White Fang
Jack London
Contributed by Elene Blackwelder
Part 3 - Chapter 5

In December, Gray Beaver goes on a journey up the Mackenzie River with Mit-sah and Kloo-kooch. Besides the sled, which Gray Beaver drives, Mit-sah also has a sled with puppies in the harnesses. White Fang is harnessed to Mit-sah's sled. The ropes are set up so that the dogs cannot attack those in front of them, and would have to attack those behind them face to face. Mit-sah had seen White Fang's injuries from Lip-lip, and so he puts Lip-lip at the head of the pack. This is not really a position of honor, for he is always running away from the pack, and the pack is always chasing his tail. Mit-sah uses his whip heavily on Lip-lip in punishment for his abuse of White Fang.

White Fang is a natural sled dog, and works hard. Lip-lip, however, is hated by all the dogs, and they attack him as they once attacked White Fang. White Fang could become leader, but he is too much of a loner. He just continues to keep other dogs in terror of him, attacking them when alone and stealing their food. "White Fang knew the law well: to oppress the weak and obey the strong." Part 3, Chapter 5, pg. 98 The journey continues for months, and White Fang passes through many camps of strange men. He finds that he does not love Gray Beaver, although he respects him greatly.

"White Fang was glad to acknowledge his lordship, but it was lordship based upon superior intelligence and brute strength....There were deeps in his nature which had never been sounded. A kind word, a caressing touch of the hand, on the part of Gray Beaver, might have sounded these deeps; but Gray Beaver did not caress nor speak kind words. It was not his way." Part 3, Chapter 5, pg. 99 

However, in a village at the Great Slave Lake, White Fang learns that not all laws are absolute. He learns that there are times when it is right to bite a man. In he village, White Fang is foraging for food and comes upon a boy cutting frozen moose-meat. Small pieces are flying to the ground, and White Fang begins to eat some of the chips. The boy tries to beat White Fang with a club, but misses. White Fang runs away, but the boy runs after him and corners him. He prepares to strike White Fang, even though White Fang knows that he has done nothing wrong. He knows that any wasted meat belong to the dogs. In a moment of rage and fear, he bites the hand of the boy.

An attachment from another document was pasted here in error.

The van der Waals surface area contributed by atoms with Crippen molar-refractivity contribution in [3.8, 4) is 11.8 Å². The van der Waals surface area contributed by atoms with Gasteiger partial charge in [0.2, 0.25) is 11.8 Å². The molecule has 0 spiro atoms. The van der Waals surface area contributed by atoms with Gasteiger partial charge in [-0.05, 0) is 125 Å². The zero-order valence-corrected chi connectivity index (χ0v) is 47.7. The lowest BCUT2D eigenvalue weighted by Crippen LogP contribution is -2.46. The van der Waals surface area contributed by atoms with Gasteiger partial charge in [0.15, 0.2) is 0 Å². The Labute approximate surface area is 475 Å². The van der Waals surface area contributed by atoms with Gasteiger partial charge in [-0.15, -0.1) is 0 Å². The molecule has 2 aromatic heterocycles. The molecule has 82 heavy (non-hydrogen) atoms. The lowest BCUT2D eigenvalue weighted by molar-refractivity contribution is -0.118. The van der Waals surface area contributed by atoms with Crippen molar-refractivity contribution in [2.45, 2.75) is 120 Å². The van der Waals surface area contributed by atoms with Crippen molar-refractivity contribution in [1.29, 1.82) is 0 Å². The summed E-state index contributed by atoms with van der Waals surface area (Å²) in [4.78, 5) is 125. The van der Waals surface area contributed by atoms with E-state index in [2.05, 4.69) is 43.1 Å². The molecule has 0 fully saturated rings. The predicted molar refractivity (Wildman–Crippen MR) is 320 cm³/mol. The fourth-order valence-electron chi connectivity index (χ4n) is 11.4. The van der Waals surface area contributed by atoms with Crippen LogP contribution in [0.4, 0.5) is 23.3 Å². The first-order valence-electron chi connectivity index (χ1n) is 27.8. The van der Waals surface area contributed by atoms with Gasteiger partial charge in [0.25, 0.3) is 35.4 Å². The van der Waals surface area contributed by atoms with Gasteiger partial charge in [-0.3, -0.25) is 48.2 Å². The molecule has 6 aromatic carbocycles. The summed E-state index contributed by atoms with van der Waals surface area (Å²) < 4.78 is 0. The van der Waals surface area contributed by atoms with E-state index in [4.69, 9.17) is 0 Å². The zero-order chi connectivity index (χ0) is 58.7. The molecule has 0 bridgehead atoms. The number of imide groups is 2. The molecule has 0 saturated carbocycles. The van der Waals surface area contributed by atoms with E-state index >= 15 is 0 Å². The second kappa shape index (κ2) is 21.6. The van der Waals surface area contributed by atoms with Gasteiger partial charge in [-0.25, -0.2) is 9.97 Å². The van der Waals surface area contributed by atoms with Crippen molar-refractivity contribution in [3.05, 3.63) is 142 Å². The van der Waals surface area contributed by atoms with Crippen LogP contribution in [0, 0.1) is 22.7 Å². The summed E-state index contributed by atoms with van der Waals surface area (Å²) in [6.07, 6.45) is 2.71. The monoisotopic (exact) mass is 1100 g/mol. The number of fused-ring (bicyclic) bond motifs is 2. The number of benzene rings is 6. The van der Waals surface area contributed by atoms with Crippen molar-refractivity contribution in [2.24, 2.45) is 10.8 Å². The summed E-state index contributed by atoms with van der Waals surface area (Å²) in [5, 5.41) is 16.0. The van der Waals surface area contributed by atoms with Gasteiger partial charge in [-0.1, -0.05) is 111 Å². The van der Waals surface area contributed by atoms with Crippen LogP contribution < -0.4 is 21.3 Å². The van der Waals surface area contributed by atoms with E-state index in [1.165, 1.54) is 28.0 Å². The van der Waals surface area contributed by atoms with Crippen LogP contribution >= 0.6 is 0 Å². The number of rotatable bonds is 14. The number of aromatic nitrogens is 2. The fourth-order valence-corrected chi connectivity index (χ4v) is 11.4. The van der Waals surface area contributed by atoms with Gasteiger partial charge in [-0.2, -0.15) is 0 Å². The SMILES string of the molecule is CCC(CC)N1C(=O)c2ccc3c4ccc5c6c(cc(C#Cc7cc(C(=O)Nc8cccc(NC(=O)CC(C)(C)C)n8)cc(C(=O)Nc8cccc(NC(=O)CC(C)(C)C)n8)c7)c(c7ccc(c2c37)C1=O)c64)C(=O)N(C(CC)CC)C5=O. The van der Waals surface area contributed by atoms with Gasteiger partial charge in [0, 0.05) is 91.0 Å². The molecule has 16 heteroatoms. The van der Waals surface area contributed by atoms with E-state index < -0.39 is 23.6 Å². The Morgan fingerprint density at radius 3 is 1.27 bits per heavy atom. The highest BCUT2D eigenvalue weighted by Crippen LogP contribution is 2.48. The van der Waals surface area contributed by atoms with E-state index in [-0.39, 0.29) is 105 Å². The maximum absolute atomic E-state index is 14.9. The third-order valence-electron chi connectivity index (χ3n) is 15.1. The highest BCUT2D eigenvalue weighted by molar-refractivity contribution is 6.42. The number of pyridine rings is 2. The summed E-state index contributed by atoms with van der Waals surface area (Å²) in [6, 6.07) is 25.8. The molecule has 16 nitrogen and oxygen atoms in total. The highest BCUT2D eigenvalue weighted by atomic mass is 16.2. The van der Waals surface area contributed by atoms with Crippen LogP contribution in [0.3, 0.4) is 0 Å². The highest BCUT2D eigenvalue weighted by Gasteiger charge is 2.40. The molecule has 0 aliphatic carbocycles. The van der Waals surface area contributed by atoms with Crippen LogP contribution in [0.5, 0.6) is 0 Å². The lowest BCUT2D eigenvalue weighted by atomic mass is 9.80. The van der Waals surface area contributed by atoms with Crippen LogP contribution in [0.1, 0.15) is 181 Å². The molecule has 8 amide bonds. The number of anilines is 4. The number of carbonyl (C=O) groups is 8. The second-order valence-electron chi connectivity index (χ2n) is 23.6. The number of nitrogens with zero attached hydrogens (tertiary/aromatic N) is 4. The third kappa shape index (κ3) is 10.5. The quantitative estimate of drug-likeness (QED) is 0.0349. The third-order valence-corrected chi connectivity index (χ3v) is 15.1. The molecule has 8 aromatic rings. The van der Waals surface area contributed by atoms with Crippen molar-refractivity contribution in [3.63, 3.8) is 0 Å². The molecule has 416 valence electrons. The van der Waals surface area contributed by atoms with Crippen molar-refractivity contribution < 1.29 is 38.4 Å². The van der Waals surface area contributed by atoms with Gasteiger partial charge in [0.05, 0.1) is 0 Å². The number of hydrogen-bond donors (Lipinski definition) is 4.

He runs quickly to Gray Beaver for his protection, and when the boy's relatives come, Gray Beaver defends White Fang's actions. The boy that was bitten, and friends of his, encounter Mit-sah alone, and begin to beat him. White Fang, in anger, rushes in and begins to attack the boys causing harm to his master's son. The boys run away, and when White Fang returns to Gray Beaver he is treated as a hero.

In this way, White Fang fulfills the covenant between him and his master. "Food and fire, protection and companionship, were some of the things he received from the god. In return, he guarded the god's property, defended his body, worked for him, and obeyed him." Part 3, Chapter 5, pg. 102 But White Fang knows nothing of love, and does not remember Kiche. 

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